Coronavirus: New COVID-19 variant first detected in India found in San Francisco Bay Area

SANTA CLARA COUNTY, Calif. — A new variant of the coronavirus, first detected in India, has been diagnosed in the San Francisco Bay Area and is believed to be the first of its kind discovered in the United States.

The variant, believed to be responsible for a recent surge in India’s COVID-19 cases, is classified as a double mutation, KNTV reported.

To date, Stanford University experts have confirmed only one case involving the new variant countywide, but more are expected, the TV station reported.

“We identified this new Indian variant last week just immediately after it was reported in the lay press,” Dr. Ben Pinsky, director of the Stanford Clinical Virology Lab, confirmed to KTVU.

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The variant, which Indian media has dubbed the Double Mutant, possesses two mutations that make it more easily transmissible, but research has not yet determined if it is a more dangerous variation of the virus, both outlets reported.

“It’s just less forgiving,” Dr. Peter Chin Hong, a medical educator who specializes in treating infectious diseases at the University of California San Francisco, told KTVU. “With the Indian variant, you get the very, very similar symptoms. The main difference is that it’s much easier to transmit.”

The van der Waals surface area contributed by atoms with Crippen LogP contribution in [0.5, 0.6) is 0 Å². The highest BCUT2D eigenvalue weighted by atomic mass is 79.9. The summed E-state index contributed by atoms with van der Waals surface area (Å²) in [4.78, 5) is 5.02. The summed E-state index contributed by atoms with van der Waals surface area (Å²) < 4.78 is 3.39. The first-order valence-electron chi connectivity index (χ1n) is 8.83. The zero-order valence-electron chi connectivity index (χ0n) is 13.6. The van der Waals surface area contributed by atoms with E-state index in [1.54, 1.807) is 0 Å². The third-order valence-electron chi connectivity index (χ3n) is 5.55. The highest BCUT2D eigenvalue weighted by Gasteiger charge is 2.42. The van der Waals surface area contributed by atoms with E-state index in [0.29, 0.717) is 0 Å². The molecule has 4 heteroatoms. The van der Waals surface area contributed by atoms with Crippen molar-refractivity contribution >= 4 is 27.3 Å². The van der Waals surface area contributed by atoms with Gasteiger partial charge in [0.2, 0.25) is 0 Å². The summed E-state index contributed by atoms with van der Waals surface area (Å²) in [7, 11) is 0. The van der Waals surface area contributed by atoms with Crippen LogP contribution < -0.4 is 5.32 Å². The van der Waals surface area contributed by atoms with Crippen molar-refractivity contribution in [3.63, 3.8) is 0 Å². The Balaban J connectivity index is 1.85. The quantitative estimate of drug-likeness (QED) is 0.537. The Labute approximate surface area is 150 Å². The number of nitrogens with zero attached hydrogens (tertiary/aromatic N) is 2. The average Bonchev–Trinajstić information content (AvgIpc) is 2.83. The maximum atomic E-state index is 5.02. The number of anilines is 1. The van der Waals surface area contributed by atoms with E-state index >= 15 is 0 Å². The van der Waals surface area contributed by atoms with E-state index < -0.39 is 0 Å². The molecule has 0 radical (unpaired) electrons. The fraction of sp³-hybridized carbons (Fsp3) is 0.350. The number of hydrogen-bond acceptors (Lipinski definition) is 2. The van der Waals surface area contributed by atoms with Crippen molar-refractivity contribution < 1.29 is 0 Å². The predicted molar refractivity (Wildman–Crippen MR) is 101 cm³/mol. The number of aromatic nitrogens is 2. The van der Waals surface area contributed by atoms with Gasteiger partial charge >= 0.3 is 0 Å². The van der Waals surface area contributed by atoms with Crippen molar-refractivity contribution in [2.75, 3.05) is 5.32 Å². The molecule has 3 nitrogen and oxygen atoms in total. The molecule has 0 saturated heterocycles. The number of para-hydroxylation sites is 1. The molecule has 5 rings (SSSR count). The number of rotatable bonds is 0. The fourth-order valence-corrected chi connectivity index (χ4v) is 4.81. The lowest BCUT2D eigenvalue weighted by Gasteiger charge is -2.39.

Despite the emergent variant’s increased transmissibility, Chin Hong said that the United Kingdom variant, B.1.1.7., remains more transmissible, and he believes all current vaccine options should be effective in protecting against it.

“I, in my heart of hearts, believe that the vaccines will still be effective against this new Indian variant based on some of the information we’ve been getting about the even scary variants, like the South Africa variant, and how Pfizer’s vaccine is actually effective against it,” he told the TV station.

Meanwhile, Stanford’s Dr. Dean Winslow, a professor of medicine and a former infectious disease consultant to the U.S. Air Force surgeon general, told KNTV there is “no definite evidence” that the Double Mutant is “more virulent or causes more severe disease” than other known variations.

“Most (vaccinated) people will mount an immune response. Maybe it will not protect against an all-out infection but at least (a vaccine) will protect against moderate or severe disease,” Winslow said.

According to KTVU, Stanford is currently testing seven more presumed cases of the Indian variant.

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